February Round Up

peryncathedral

Photo attrib. Peryn Westerhof Nyman, CC-BY-NC-ND 2.0

News

Congratulations to Dr Kate Ferris for receiving a European Research Council
grant for her project on dictatorship and everyday life in Mediterranean Europe
(1922-1975)

Staff Activity

In early February, Dr Akhila Yechury gave a paper titled ‘Rethinking Imperial
Margins: French Borderlands in India, c.1815-1947’ at the international conference ‘Between Empires: The Making and Unmaking of Borers, 19th-20th Centuries‘ held at Jawaharlal Nehru University, New Delhi

On 5 February, Dr Konrad M. Lawson gave a talk on the 1937 German-Japanese co-produced film The New Earth at the Institute for Global Cinema and Creative Cultures workshop Setsuko Hara @ St Andrews

On 7 February, Dr Gillian Mitchell participated in the Music Public Talks series at the Byre Theatre. She presented a paper entitled ‘British Pop Stars and Pantomime from the 1950s to the 1970s

Dr Yechury also participated in a British Academy sponsored international public engagement event at the University of York on 9-10 February called ‘Revising the Geography of Modern World History: New Research in Modern Trans-Regional History

On February 15, Dr Neil McGuigan presented his paper ‘Máel Coluim III and the Norman Conquest’ at the ISHR seminar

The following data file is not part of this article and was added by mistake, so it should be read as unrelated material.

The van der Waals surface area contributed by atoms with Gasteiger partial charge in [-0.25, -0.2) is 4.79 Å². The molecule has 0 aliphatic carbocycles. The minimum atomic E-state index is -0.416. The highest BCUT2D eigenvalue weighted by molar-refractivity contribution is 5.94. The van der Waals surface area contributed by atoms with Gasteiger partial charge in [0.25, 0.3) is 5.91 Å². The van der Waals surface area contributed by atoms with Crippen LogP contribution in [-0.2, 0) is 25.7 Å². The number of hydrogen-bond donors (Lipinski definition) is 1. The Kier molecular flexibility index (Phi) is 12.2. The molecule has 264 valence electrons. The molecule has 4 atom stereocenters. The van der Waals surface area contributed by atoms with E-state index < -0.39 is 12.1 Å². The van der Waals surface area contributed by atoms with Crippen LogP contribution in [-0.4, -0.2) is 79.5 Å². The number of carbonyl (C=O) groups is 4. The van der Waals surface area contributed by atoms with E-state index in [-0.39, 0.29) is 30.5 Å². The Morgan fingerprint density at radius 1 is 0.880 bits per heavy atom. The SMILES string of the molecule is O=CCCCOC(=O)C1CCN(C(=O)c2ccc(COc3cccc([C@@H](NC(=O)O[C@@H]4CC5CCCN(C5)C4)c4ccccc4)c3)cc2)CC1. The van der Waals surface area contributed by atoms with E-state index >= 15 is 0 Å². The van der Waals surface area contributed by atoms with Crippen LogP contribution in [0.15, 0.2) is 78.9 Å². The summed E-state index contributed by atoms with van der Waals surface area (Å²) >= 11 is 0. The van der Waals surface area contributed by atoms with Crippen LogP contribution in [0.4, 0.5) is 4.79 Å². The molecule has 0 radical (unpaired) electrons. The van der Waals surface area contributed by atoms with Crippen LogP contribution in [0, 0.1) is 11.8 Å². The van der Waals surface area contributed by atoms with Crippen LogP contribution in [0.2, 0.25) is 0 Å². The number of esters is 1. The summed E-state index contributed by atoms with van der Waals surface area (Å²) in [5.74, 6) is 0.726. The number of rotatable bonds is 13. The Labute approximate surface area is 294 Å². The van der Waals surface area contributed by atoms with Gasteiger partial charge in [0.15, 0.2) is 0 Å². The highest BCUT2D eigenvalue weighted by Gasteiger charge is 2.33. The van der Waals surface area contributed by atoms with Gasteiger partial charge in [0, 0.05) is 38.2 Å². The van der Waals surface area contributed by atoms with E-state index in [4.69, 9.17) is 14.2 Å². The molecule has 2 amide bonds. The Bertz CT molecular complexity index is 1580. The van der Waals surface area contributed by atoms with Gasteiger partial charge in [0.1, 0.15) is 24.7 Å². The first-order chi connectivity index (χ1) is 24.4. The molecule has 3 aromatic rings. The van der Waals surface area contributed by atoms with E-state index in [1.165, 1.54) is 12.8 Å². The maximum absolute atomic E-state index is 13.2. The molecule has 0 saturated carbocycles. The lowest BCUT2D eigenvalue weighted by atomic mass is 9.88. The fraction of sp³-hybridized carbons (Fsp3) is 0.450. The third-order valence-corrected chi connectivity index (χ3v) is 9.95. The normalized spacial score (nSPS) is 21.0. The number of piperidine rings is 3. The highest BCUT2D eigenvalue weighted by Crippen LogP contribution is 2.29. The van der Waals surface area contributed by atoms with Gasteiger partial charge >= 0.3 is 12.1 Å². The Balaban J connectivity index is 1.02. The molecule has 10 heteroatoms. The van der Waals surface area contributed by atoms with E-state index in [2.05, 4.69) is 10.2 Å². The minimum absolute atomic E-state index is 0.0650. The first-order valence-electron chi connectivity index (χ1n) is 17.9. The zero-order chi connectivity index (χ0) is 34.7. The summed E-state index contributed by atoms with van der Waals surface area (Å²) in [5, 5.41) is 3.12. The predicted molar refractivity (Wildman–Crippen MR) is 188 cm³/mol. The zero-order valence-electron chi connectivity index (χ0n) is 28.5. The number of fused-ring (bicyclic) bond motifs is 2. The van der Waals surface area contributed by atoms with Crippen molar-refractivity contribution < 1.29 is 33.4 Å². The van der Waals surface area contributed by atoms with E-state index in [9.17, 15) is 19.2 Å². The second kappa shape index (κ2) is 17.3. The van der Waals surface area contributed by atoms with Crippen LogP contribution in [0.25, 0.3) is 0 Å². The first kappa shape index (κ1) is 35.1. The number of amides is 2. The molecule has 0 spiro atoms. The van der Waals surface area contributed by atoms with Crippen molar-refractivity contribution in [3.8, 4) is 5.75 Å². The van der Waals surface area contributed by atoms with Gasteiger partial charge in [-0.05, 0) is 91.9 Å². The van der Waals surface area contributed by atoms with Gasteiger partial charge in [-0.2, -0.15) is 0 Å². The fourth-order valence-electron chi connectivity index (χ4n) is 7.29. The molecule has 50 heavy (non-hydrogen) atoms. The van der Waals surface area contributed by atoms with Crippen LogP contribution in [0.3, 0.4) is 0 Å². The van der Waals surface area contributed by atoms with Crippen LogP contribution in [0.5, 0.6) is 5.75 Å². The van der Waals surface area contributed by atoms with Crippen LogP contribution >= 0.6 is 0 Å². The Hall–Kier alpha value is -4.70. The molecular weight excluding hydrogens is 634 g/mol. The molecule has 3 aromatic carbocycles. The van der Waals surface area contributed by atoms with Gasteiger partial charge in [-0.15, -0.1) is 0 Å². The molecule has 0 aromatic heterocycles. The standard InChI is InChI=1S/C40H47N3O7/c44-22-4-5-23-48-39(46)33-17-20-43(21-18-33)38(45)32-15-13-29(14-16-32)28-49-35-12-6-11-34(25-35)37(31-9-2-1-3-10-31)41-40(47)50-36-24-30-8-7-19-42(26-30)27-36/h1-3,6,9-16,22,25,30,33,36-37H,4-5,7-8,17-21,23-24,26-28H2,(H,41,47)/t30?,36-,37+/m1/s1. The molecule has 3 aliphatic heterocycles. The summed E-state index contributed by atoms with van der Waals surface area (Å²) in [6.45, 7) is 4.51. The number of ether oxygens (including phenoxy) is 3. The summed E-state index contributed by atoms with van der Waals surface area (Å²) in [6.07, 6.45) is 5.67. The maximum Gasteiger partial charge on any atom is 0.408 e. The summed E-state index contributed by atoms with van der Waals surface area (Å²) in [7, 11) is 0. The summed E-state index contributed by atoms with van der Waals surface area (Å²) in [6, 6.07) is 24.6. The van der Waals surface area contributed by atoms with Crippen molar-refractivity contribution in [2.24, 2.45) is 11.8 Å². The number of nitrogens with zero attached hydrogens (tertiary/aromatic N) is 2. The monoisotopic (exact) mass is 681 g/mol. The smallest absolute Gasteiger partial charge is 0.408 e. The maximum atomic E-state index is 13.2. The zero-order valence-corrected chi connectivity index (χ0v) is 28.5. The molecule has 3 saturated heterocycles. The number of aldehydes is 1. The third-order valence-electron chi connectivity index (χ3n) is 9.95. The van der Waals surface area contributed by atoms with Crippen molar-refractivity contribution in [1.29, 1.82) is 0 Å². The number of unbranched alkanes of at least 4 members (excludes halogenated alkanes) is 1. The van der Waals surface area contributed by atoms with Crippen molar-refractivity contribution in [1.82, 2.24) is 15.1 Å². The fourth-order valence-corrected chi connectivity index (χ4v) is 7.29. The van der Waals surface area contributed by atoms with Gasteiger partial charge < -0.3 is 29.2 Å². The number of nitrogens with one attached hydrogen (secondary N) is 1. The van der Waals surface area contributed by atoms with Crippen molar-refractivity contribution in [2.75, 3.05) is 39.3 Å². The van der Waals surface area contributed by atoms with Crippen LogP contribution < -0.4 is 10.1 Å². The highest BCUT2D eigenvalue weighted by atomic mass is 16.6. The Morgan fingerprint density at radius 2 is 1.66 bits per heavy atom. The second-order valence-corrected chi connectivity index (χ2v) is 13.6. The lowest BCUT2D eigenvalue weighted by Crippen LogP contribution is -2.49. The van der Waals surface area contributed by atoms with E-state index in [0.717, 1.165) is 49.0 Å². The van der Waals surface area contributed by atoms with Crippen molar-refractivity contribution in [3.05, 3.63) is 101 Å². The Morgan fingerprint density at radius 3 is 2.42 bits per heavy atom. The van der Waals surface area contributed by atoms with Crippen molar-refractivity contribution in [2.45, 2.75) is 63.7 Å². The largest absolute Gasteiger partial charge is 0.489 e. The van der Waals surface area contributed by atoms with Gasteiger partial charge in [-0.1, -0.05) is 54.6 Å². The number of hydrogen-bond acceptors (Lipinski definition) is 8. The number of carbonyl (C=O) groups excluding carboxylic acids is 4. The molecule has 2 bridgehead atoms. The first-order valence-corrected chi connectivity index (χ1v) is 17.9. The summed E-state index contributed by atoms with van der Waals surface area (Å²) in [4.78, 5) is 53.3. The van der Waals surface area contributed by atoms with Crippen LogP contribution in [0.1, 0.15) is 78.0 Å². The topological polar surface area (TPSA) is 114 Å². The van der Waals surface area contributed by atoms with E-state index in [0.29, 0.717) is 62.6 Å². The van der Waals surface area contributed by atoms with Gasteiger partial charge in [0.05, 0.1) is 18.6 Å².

Professor Steve Murdoch gave the paper ‘Britain and the Thirty Years’ War: The
Evolution of a Field of Study’ at the Modern History seminar.

New Publications

Jordan Girardin, ‘How the first Winter Games harnessed the publicity power of
the OlympicsThe Conversation (15 Feb 2018)

Carole Hillenbrand and Robert Hillenbrand, ‘Ancient Iranian Kings in the World
History of Rashid Al-Din’, Iran: Journal of British Institute of Persian Studies (Feb
2018)

James Palmer, ‘The adoption of the Dionysian Easter in the Frankish kingdoms
(c. 670-800)’ Peritia: Journal of the Medieval Academy of Ireland, 28 (2017): 135-54.

Tomasz Kamusella, ‘Russian: Between Re-Ethnicisation and Pluricentrism’, New
Eastern Europe (Feb 2018)

Guy Rowlands, ‘Keep Right on to the End of the Road: the Stamina of the French
Army in the War of Spanish Succession’ in Michael Schaich and Matthias Pohlig
(eds), The War of the Spanish Succession. New Perspectives (Oxford University
Press, 2018)

About standrewshistory
With over forty fulltime members of staff researching and teaching on European, American and Asian history from the dawn of the Middle Ages to the present day, the School of History at the University of St Andrews has one of the finest faculty and diverse teaching programmes of any School of History in the English speaking world. The School boasts expertise in Mediaeval and Modern History, from Scotland to Byzantium and the Americas to South Asia. Thematic interests include religious history, urban history, transnationalism, historiography and nationalism. The School of History prides itself on small group teaching, allowing for in-depth study and supervision tailored to secure the best from each student. Cutting edge research combined with teaching excellence offer a dynamic and intellectually stimulating environment for the study of History.

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